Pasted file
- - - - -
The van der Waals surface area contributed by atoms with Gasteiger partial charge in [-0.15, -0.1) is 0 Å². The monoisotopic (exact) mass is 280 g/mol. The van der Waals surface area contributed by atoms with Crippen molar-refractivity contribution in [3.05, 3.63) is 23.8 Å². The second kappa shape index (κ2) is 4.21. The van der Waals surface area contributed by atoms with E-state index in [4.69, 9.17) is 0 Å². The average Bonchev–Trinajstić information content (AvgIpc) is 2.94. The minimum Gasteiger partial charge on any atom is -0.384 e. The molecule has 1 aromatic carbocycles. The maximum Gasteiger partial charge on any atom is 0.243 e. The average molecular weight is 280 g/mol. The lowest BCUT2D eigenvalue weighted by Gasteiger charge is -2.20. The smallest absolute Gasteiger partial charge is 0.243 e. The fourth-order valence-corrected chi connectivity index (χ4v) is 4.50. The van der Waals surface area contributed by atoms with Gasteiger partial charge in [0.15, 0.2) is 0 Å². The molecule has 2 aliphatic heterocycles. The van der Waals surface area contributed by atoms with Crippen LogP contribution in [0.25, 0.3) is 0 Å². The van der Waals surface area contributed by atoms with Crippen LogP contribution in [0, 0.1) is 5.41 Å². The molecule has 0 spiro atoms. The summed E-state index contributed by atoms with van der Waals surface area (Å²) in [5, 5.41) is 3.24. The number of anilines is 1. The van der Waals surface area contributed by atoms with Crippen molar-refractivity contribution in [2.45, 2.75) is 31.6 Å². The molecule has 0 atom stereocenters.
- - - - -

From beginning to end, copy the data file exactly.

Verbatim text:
The van der Waals surface area contributed by atoms with Gasteiger partial charge in [-0.15, -0.1) is 0 Å². The monoisotopic (exact) mass is 280 g/mol. The van der Waals surface area contributed by atoms with Crippen molar-refractivity contribution in [3.05, 3.63) is 23.8 Å². The second kappa shape index (κ2) is 4.21. The van der Waals surface area contributed by atoms with E-state index in [4.69, 9.17) is 0 Å². The average Bonchev–Trinajstić information content (AvgIpc) is 2.94. The minimum Gasteiger partial charge on any atom is -0.384 e. The molecule has 1 aromatic carbocycles. The maximum Gasteiger partial charge on any atom is 0.243 e. The average molecular weight is 280 g/mol. The lowest BCUT2D eigenvalue weighted by Gasteiger charge is -2.20. The smallest absolute Gasteiger partial charge is 0.243 e. The fourth-order valence-corrected chi connectivity index (χ4v) is 4.50. The van der Waals surface area contributed by atoms with Gasteiger partial charge in [0.15, 0.2) is 0 Å². The molecule has 2 aliphatic heterocycles. The van der Waals surface area contributed by atoms with Crippen LogP contribution in [0.25, 0.3) is 0 Å². The van der Waals surface area contributed by atoms with Crippen LogP contribution in [0, 0.1) is 5.41 Å². The molecule has 0 spiro atoms. The summed E-state index contributed by atoms with van der Waals surface area (Å²) in [5, 5.41) is 3.24. The number of anilines is 1. The van der Waals surface area contributed by atoms with Crippen molar-refractivity contribution in [2.45, 2.75) is 31.6 Å². The molecule has 0 atom stereocenters.